FAQ- What is the Major Cause of Premature Coating Failure on Concrete
By John Bennett, CEO, Eco Safety Products

What is the Major Cause of Premature Coating Failure on Concrete?
While there are many application and substrate variables that may lead to premature coating
failure, the single most important prevention is proper surface cleaning and preparation to ensure
optimum lifespan of your coating project. This process is often viewed as insignificant cleaning
and you want to get on with the artistic work. This is by far the least glamorous, and the urge to
take shortcuts is tempting. If you are a contractor, time is money and the client has a deadline
of yesterday. Or if you are a Do-It-Yourselfer (DIY) and excited to get the project done and you
just can’t wait to see the finished product. Trust me, once you invested time, money, and sweat the last thing you
want is a “redo” anytime soon. Take extra time now for this process and save time, money,
body/headache over the long run. Keep in mind that the overall success and performance of stains,
sealers, and other coatings on new or existing concrete substrates are highly dependent on the
quality and attention to detail during the surface preparation process.

When installing a penetrating decorative concrete stain such as SoyCrete™, you will find that the
extra detail will provide you with more decorative and artistic options, not to mention a more
beautiful end project. The main objective is to achieve the highest degree of cleaning and surface
profiling that will allow the chosen coating material to reach its optimum penetration and/or
bonding strength that is equal to or exceeds the tensile strength of the substrate that the
material is being applied to. If there are limitations to performing thorough surface preparation,
you must be prepared to accept a lower expectation level of the coating lifespan.

For instance, if you install a coating over dust and dirt, you are bonding to dust and dirt which
has zero bonding strength to the concrete. Likewise, if you install a coating over an existing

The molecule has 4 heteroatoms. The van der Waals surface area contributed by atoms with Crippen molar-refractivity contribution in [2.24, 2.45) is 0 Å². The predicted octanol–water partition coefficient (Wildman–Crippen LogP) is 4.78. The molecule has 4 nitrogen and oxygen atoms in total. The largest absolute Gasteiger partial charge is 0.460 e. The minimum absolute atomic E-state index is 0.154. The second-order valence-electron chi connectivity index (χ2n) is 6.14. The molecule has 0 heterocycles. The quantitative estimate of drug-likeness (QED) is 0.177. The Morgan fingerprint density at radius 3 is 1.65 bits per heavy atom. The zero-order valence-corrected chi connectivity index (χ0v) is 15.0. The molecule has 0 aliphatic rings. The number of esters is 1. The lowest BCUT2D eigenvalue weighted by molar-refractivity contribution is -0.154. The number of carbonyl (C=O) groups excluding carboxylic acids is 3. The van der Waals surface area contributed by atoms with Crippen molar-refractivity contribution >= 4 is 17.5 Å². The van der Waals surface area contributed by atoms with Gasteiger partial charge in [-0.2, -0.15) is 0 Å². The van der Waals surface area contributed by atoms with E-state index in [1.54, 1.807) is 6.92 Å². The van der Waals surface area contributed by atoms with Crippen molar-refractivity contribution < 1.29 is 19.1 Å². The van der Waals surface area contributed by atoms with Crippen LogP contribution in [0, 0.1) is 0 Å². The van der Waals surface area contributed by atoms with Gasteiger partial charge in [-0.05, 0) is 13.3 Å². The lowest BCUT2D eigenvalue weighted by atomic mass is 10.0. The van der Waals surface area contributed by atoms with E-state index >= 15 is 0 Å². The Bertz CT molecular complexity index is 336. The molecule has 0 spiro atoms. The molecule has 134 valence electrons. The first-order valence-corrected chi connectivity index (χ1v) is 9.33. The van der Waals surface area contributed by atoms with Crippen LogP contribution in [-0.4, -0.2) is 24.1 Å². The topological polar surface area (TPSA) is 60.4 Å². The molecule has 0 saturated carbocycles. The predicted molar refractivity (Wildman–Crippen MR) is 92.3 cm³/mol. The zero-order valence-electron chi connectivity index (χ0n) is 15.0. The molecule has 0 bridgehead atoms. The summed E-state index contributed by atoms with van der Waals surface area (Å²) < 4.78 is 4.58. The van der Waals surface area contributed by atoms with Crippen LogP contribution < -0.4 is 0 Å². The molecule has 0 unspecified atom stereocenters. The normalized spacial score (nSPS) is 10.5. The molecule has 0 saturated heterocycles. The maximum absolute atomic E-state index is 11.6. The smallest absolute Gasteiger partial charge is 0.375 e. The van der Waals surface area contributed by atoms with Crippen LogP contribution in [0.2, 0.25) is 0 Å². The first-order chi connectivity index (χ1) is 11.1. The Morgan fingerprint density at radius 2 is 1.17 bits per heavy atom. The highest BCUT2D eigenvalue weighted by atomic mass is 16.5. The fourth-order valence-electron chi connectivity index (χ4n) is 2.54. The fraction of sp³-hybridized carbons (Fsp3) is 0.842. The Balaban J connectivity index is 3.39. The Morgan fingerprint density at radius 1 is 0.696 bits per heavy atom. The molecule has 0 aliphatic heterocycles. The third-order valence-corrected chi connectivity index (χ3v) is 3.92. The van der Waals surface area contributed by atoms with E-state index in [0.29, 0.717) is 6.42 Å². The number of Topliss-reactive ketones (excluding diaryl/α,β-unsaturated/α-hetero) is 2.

coating that has a weaker bond than the new coating or one that is already beginning to flake, your
new coating will only be as strong as what it is applied to. When that area gets enough abrasion
(very little) the coating will come up. If you are applying a penetrating stain which needs to
penetrate into the surface for long lasting results without ever peeling but you fail to properly
open the pores to allow penetration, it will reside on top with a weak film and will wear
prematurely. If you stain or coat over efflorescence, you are simply attaching to loose soluble
salts that will easily be removed through abrasion. On the other hand, if you have a thoroughly
cleaned surface with optimum porosity, whether you are installing a penetrating stain or a topical
floor coating, the material will achieve maximum absorption and will bond more deeply within the
substrate providing significantly longer life span than one having a weak grip on a non-porous

What to Look For: Thoroughly investigate the surface for contaminants, defects, internal
contaminants, bond breakers, and potential moisture vapor transmission problems. Look for signs of
dusting, cracking, efflorescence, water, oils, curing compounds, form release agents, and laitance.

New concrete is not an excuse to overlook detailed evaluation and preparation. Curing compounds are
liquid materials that are commonly applied to newly placed concrete to allow hydration curing by
retarding water from evaporation. If it hasn’t dissipated or is not removed, this will be a bond
breaker. You may also find form release agents which are applied inside the forms to facilitate the
release and removal of the forms. These release agents do not allow the forms to stick, thus will
not allow materials to absorb or bond as well. Additionally, the density or porosity level of the
concrete will vary by the type of concrete mixture and the finishing method used. Laitance (a thin,
weak cement layer of partially hydrated cement paste) also leads to premature failure as these areas have a weak bond.